Discovering Secret World War II Plane CrashOn November 21, 2021 by jmweb
World War II History Buff
I’ve always been curious about World War II and having explore crash sites of planes in Newfoundland, I got curious on if there was any crash sites on Prince Edward Island. Sure enough, there was.
I visited my first Island crash site in May. It was located in Richmond. You can read more about it here. I was eager to find a second, which I did in Alaska. Now, I am eager to learn about a third. Feel free to contact me with any tips!
Alaska, Prince Edward Island
The following week I was up in Alaska, PEI trying to find this site. I had been messaging back and forth with a lady who had information on this new to me crash site in Alaska. She provided me with a couple of contact numbers of locals in the area with knowledge.
After calling one man, I must have spent 2- 3 hours on the phone with him talking about the history of it all. It was really all amazing, speaking with someone so knowledgeable about the history of this area.
The other number I contacted, I only got a voicemail. It was the owner of the land in which the remains of this plane are located. This was an important piece of the puzzle.
I spent some more time researching. Eventually, I came back up to the area. Having knocked on a couple of doors in Alaska, no one knew about it except my original source. She also provided me with information on the owner. I went and tracked him down showing up on his doorstep in the middle of the pandemic, I greeted him with a simple hello!
We spent some time talking, looking at maps, and going over the history. He had told me a lot of people removed parts of the plane which is why he asked me not to disclose the location (pls don’t bother asking).
Armed with this information, I took off to visit the property.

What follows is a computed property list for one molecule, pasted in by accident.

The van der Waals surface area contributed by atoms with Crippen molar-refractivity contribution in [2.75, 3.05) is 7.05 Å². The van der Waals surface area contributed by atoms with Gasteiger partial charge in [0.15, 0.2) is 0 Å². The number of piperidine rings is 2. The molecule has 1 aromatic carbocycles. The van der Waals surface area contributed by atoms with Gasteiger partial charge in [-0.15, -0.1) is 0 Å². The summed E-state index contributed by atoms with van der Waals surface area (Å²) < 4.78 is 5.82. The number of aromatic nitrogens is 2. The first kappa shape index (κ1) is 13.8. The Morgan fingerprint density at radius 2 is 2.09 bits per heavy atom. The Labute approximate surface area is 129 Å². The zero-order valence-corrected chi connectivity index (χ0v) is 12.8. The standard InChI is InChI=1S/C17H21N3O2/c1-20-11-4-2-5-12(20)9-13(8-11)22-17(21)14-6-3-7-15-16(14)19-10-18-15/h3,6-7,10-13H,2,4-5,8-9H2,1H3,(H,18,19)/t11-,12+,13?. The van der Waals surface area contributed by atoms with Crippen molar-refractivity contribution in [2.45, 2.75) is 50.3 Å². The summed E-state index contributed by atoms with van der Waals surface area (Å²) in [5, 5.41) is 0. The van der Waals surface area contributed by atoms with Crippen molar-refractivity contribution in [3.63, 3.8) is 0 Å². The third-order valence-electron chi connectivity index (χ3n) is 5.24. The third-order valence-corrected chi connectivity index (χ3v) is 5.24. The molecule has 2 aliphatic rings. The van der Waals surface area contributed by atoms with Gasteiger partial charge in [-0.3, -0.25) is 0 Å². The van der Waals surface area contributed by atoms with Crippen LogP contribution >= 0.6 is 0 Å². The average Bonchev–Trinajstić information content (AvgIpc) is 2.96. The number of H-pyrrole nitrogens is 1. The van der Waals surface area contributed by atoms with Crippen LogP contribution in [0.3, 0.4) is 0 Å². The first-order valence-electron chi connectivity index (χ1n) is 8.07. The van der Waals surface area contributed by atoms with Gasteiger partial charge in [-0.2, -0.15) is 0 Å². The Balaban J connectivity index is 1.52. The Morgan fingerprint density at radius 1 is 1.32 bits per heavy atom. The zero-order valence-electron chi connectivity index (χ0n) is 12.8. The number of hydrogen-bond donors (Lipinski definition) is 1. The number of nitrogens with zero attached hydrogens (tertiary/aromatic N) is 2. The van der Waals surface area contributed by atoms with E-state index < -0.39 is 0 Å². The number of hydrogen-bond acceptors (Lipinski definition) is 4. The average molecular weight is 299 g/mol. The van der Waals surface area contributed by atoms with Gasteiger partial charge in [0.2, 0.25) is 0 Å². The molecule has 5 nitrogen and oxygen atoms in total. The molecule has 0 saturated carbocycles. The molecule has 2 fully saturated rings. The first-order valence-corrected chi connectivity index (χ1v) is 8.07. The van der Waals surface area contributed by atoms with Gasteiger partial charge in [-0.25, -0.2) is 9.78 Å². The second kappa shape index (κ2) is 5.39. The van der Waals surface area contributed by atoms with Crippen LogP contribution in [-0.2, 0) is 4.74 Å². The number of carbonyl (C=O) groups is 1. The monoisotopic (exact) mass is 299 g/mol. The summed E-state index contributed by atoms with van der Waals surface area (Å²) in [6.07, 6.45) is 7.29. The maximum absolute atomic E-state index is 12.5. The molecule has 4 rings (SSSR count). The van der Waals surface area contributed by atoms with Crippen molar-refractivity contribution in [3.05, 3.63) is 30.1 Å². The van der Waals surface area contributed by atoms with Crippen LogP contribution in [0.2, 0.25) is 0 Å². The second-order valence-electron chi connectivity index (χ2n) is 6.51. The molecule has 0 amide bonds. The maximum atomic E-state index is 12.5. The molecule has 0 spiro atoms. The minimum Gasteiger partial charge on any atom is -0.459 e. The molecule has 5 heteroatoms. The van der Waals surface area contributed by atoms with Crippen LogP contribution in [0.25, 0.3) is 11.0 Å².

The First Hike
I spent an hour hiking into where I thought the location was and 2-3 hours searching through the woods. I could verify the location on Google Maps, however, could not make any phone calls due to no cell service. I eventually hiked the hour trip out of the woods and gave up. Perplexed, I went back to the owner’s house looking for more details.
We again went over some maps and I discovered where I went wrong. I zigged when I should have zagged and I would commit to coming back the following weekend.
The Second Hike
The next week was nicer, we had lots of sun and barely any rain. It helped dry up the local roads which were promising. Not so promising were the black flies and mosquitos which we tried to prepare ourselves for. A friend had come upon this trip so they would be able to feast on the two of us.
We started out again, an hour hike into the woods and probably another 30 minutes looking around.
We got to the same point of desperation to find the crash site when I realized where we went wrong. There was a not-so-obvious turn we missed. We proceeded back and took a turn. It was covered over very well. The terrain was rougher than the first section with an addition of water everywhere. After making it to the final field, trees were down everywhere. For the last leg of the journey, we were constantly walking on the downed trees. Eventually, we made it to the right part. It was just a matter of making it to the area of the field where the plane was at.
We had made it to the back of the lot and immediately recognized the signs I was told from the previous chats with the owner and followed them. Finally, we made it around the area of trees that was not cut, which was out of respect to the people who passed away in the crash.